Westfeld sails into history with a whale of a tale
What if World War I was fought with giant walking machines and genetically modified monsters instead of airplanes and ammunition? What if, instead of telephones and radios, long-distance communication was carried out by talking lizards and trained birds? What if our version of history was somehow turned on its head and futuristic tales were spun instead?
This is just what happens in Scott Westerfeld’s exciting new novel for young adults, Leviathan. Westerfeld treats readers to a captivating story about a young boy in the early 1900s, who happens to be the orphaned son of Archduke Ferdinand. History teaches us that the assassination of Archduke Ferdinand and his wife ignited the sparks that led to World War I. In Leviathan, this bit of history remains the same, but the details of the war are dramatically different: Britain and her allies are armed with a fleet of Darwinian-created “beasties,” including a flying, hydrogen-burping whale, while Austria and her allies fight with enormous “clankers” made of metal and gears, and run by classic engines.
For Westerfeld, whose previous works for teens include the Uglies and Midnighters trilogies, writing in the genre known as “steampunk” has been an interesting challenge. “It’s about rewriting history in an alternative way—and making it better,” he says in a telephone interview from New York, a day after arriving in the city from his native Australia. Westerfeld and his wife Justine Larbalestier, also a successful YA author, divide their time between the two locations.
Although steampunk has been around for awhile (think H.G. Wells and Jules Verne), it gained notoriety in the 1980s and ’90s. The genre gets its name from the time period in which most stories are set, the Victorian era, when steam power was king. Westerfeld became aware of the genre when he came across a role-playing game called Space 1899, in which players explore futures that could have been. “That was the first time I realized that people were really doing this stuff and thinking it through,” he says.
Westerfeld especially enjoyed researching and writing about the technology of the era. “Everything looked weird at the time, sort of clunky and fantastical: airplanes had three wings, tanks looked like boilers on tractor treads,” he says. He particularly liked researching zeppelins—both the original giant flyers and his own genetically fabricated creations. “I have a big airship fetish,” Westerfeld admits, “and thought a living airship would be a kind of fascinating thing.” To do research, he and Justine went to the headquarters of Zeppelin Corporation in Switzerland, where a smaller version of the historically giant airships are still being produced. “We got to go up in one and that was cool,” Westerfeld says.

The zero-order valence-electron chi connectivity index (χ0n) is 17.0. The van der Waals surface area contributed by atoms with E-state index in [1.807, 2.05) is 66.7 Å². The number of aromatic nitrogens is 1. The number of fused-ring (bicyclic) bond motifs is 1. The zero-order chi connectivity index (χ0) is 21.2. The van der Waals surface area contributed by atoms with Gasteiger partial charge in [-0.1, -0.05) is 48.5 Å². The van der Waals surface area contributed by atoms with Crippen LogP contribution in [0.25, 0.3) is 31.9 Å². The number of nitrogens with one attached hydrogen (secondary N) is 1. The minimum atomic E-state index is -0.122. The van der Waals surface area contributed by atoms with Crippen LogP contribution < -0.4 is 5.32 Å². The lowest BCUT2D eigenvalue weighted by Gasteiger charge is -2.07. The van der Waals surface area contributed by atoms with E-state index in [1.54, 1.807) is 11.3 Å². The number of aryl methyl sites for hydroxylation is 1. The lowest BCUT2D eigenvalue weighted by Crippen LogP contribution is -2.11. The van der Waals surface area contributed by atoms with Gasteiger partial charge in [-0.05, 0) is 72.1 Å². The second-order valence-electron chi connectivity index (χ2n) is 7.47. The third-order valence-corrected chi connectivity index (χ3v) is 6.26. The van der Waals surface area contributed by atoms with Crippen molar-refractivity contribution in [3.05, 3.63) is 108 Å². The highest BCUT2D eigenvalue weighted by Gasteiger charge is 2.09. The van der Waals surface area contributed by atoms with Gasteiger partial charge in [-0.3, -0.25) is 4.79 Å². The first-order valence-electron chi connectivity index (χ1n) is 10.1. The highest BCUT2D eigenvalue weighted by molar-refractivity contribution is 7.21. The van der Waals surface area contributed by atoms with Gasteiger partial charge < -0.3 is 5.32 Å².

He also drew a bit of inspiration from the biological sciences: Darwin and his true-life granddaughter Dr. Nora Darwin
Barlow play major roles in the book. “Scientists of that era were the original action hero-adventurers,” Westerfeld explains, “and I thought it would be fun to make Darwin a character.” Indeed, the author takes Darwinian philosophy to a new level, creating a world in which Darwin has discovered DNA threads and has been able to manipulate them to create hybrid animal species: jellyfish that float through the air like hot air balloons, lizards that talk like parrots, and of course, the title creature Leviathan, the aforementioned flying whale.
To help us visualize these fanciful creatures, Westerfeld enlisted the artful talents of Keith Thompson, who created more than 50 illustrations for the book. “It was a very collaborative process,” he says. “He did with the pictures the same thing I was doing with the text. It was like being a novelist and an art director at the same time.” After Thompson drew the magnificent creatures and ornate machines that Westerfeld had imagined, the author edited the text to reflect the details that Thompson had added.
Westerfeld’s exuberance for the technology of the era—and beyond—comes through clearly in his writing. From mechanized horses to metal-eating bats, eight-legged battleships and light-producing earthworms, he has created a world where technological and biological sciences collide. “It’s a war between two completely different world-views,” he notes.
The same could be said of the early 20th century, and the events of the era created fodder for Westerfeld’s storyline. “The great thing about doing historical research is that you can look back and say, if they had only done this it could have all been different. It’s a fascinating perspective.” By creating the alternate reality of Leviathan, Westerfeld is able to inspire his readers—young and old—to think about what really did happen at that time in history, how close we might have come to the fictional story, and how the fate of the world can hinge on seemingly innocuous events.
Heidi Henneman writes from New York.